“Maintain Correct Posture”
I’ve been practicing Kokikai-ryu Aikido for many years now, but every time I go to Camp I feel like a beginner again, since something obvious finally cracks my fat head. This time, it was a further understanding of one of our Basic Principles: Maintain Correct Posture.
Correct posture has always been emphasized, ever since I was a white belt. This almost always has been through static Ki Tests, which demonstrated a solidity of posture at crucial points in a technique. You would test before a technique started, to see if you’re pre-qualified to address the attack, so to speak. You would test at the end of the technique to see if your foundation remained solid as you threw uke. But there is often all sorts of contortions going on during a technique that are often compensated by speed, strength or leverage. Hate to say it, but much of what I see has to do with men and their upper bodies.
This camp, looking at Sensei and other sempai on the mat, I finally understood the genius of the way the Principles are phrased. They don’t say “Have Correct Posture”, but “Maintain Correct Posture”. That verb is so very important. Finally I noticed (fat head alert) that posture didn’t change, or changed very little, from the initial contact to the finish of a technique. There is of course some hand and foot movement, but the torso remains calm and tall and balanced on the hips, the head remains upright.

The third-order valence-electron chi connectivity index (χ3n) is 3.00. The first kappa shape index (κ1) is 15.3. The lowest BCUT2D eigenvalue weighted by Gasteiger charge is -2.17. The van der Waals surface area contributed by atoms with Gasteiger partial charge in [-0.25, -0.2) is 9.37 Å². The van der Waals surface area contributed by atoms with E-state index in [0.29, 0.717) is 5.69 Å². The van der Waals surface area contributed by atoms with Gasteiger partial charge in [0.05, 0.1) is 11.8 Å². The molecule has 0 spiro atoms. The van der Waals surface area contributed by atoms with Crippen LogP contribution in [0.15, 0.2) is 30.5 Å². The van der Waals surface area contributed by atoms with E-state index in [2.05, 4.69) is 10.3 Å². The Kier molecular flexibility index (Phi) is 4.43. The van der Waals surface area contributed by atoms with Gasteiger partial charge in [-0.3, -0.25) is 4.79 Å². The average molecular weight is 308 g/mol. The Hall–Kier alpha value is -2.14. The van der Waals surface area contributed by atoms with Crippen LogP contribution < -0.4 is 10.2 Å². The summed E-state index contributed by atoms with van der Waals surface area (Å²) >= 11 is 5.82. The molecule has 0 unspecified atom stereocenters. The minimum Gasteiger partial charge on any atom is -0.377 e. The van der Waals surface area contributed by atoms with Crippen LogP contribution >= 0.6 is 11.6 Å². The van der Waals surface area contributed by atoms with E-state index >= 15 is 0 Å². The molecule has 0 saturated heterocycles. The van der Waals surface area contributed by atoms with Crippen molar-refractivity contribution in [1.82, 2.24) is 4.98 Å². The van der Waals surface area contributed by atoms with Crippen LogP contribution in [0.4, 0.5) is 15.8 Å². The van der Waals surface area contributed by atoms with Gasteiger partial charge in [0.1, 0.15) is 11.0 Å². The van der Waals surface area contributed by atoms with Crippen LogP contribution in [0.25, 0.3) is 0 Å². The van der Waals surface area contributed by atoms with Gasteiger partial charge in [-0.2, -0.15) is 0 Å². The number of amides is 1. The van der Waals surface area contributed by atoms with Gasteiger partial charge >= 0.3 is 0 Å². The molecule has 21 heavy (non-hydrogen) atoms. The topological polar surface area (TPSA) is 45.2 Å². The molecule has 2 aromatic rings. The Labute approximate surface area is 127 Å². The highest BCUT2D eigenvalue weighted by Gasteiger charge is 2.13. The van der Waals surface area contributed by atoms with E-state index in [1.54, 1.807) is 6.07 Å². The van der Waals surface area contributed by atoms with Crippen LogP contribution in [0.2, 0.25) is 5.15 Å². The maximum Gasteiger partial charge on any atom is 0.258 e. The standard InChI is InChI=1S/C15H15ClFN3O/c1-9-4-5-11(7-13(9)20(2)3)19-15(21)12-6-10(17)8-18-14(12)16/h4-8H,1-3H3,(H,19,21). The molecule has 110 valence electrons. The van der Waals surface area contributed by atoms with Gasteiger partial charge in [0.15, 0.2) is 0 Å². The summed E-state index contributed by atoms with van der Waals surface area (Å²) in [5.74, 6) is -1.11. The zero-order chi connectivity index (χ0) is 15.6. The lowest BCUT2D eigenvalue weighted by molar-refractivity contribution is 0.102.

In the last week since Camp, I’ve been consciously practicing this maintenance, and find that it has affected my mental state quite a bit, making my mind calmer, relaxed and more responsive. Several years ago I wrote that progress is akin to peeling away layers of an onion, and as you get more experienced the layers you peel get thinner and thinner. Well, I was slightly off base. Even after over 20 years of practice, sometimes you have to peel away a thick layer.